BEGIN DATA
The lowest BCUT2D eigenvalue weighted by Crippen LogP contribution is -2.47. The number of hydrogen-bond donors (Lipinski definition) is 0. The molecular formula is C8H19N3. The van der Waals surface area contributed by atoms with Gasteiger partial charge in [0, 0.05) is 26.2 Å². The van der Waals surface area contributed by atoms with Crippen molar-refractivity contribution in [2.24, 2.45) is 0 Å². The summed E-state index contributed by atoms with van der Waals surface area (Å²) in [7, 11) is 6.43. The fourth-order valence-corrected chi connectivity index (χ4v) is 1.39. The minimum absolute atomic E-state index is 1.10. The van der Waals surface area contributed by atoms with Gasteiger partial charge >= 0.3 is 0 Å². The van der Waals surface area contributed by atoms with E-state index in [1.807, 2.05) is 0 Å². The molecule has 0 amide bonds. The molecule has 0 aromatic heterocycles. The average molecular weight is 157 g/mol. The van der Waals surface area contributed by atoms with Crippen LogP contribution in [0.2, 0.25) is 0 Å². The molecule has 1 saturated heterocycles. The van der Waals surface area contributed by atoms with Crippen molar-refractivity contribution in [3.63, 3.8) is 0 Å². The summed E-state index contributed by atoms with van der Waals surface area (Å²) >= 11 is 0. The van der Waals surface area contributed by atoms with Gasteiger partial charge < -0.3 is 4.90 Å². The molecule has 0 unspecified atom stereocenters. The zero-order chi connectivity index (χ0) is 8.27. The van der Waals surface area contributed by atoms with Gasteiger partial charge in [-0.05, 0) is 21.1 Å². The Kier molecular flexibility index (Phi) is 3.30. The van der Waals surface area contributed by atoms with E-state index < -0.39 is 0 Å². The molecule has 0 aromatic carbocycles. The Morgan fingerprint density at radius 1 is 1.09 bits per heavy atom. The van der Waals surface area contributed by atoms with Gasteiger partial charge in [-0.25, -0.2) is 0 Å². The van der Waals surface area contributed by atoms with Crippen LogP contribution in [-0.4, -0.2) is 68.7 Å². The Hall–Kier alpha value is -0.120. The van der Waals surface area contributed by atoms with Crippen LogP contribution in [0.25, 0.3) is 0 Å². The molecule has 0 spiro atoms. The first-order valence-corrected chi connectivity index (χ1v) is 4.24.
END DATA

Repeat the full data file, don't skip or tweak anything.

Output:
The lowest BCUT2D eigenvalue weighted by Crippen LogP contribution is -2.47. The number of hydrogen-bond donors (Lipinski definition) is 0. The molecular formula is C8H19N3. The van der Waals surface area contributed by atoms with Gasteiger partial charge in [0, 0.05) is 26.2 Å². The van der Waals surface area contributed by atoms with Crippen molar-refractivity contribution in [2.24, 2.45) is 0 Å². The summed E-state index contributed by atoms with van der Waals surface area (Å²) in [7, 11) is 6.43. The fourth-order valence-corrected chi connectivity index (χ4v) is 1.39. The minimum absolute atomic E-state index is 1.10. The van der Waals surface area contributed by atoms with Gasteiger partial charge >= 0.3 is 0 Å². The van der Waals surface area contributed by atoms with E-state index in [1.807, 2.05) is 0 Å². The molecule has 0 amide bonds. The molecule has 0 aromatic heterocycles. The average molecular weight is 157 g/mol. The van der Waals surface area contributed by atoms with Crippen LogP contribution in [0.2, 0.25) is 0 Å². The molecule has 1 saturated heterocycles. The van der Waals surface area contributed by atoms with Crippen molar-refractivity contribution in [3.63, 3.8) is 0 Å². The summed E-state index contributed by atoms with van der Waals surface area (Å²) >= 11 is 0. The van der Waals surface area contributed by atoms with Gasteiger partial charge < -0.3 is 4.90 Å². The molecule has 0 unspecified atom stereocenters. The zero-order chi connectivity index (χ0) is 8.27. The van der Waals surface area contributed by atoms with Gasteiger partial charge in [-0.05, 0) is 21.1 Å². The Kier molecular flexibility index (Phi) is 3.30. The van der Waals surface area contributed by atoms with E-state index < -0.39 is 0 Å². The molecule has 0 aromatic carbocycles. The Morgan fingerprint density at radius 1 is 1.09 bits per heavy atom. The van der Waals surface area contributed by atoms with Gasteiger partial charge in [-0.25, -0.2) is 0 Å². The van der Waals surface area contributed by atoms with Crippen LogP contribution in [-0.4, -0.2) is 68.7 Å². The Hall–Kier alpha value is -0.120. The van der Waals surface area contributed by atoms with Crippen LogP contribution in [0.25, 0.3) is 0 Å². The molecule has 0 spiro atoms. The first-order valence-corrected chi connectivity index (χ1v) is 4.24.